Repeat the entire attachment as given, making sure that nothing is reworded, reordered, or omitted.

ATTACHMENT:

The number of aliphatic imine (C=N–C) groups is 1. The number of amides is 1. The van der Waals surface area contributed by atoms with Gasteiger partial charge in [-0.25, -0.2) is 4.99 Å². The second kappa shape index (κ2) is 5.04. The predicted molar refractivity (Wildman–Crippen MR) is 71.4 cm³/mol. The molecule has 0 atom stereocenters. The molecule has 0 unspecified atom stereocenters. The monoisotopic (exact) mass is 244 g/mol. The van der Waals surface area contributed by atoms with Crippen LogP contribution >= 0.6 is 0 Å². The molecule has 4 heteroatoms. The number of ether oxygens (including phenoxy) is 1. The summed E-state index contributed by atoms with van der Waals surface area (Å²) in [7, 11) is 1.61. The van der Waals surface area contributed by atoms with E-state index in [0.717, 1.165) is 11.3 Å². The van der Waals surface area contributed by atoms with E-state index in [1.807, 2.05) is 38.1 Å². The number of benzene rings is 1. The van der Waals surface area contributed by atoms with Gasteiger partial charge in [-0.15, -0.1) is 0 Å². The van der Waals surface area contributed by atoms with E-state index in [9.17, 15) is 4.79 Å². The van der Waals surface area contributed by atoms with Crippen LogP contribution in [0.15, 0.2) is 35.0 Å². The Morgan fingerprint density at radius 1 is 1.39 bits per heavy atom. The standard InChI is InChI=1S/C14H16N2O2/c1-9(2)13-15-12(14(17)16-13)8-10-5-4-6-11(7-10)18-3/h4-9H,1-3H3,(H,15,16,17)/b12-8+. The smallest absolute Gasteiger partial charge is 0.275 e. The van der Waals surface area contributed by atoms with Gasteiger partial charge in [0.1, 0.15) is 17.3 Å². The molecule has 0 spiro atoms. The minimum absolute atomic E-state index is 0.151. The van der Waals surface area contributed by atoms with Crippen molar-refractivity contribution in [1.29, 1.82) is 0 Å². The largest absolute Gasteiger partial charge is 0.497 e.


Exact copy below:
The number of aliphatic imine (C=N–C) groups is 1. The number of amides is 1. The van der Waals surface area contributed by atoms with Gasteiger partial charge in [-0.25, -0.2) is 4.99 Å². The second kappa shape index (κ2) is 5.04. The predicted molar refractivity (Wildman–Crippen MR) is 71.4 cm³/mol. The molecule has 0 atom stereocenters. The molecule has 0 unspecified atom stereocenters. The monoisotopic (exact) mass is 244 g/mol. The van der Waals surface area contributed by atoms with Crippen LogP contribution >= 0.6 is 0 Å². The molecule has 4 heteroatoms. The number of ether oxygens (including phenoxy) is 1. The summed E-state index contributed by atoms with van der Waals surface area (Å²) in [7, 11) is 1.61. The van der Waals surface area contributed by atoms with E-state index in [0.717, 1.165) is 11.3 Å². The van der Waals surface area contributed by atoms with E-state index in [1.807, 2.05) is 38.1 Å². The number of benzene rings is 1. The van der Waals surface area contributed by atoms with Gasteiger partial charge in [-0.15, -0.1) is 0 Å². The van der Waals surface area contributed by atoms with E-state index in [9.17, 15) is 4.79 Å². The van der Waals surface area contributed by atoms with Crippen LogP contribution in [0.15, 0.2) is 35.0 Å². The Morgan fingerprint density at radius 1 is 1.39 bits per heavy atom. The standard InChI is InChI=1S/C14H16N2O2/c1-9(2)13-15-12(14(17)16-13)8-10-5-4-6-11(7-10)18-3/h4-9H,1-3H3,(H,15,16,17)/b12-8+. The smallest absolute Gasteiger partial charge is 0.275 e. The van der Waals surface area contributed by atoms with Gasteiger partial charge in [0.1, 0.15) is 17.3 Å². The molecule has 0 spiro atoms. The minimum absolute atomic E-state index is 0.151. The van der Waals surface area contributed by atoms with Crippen molar-refractivity contribution in [1.29, 1.82) is 0 Å². The largest absolute Gasteiger partial charge is 0.497 e.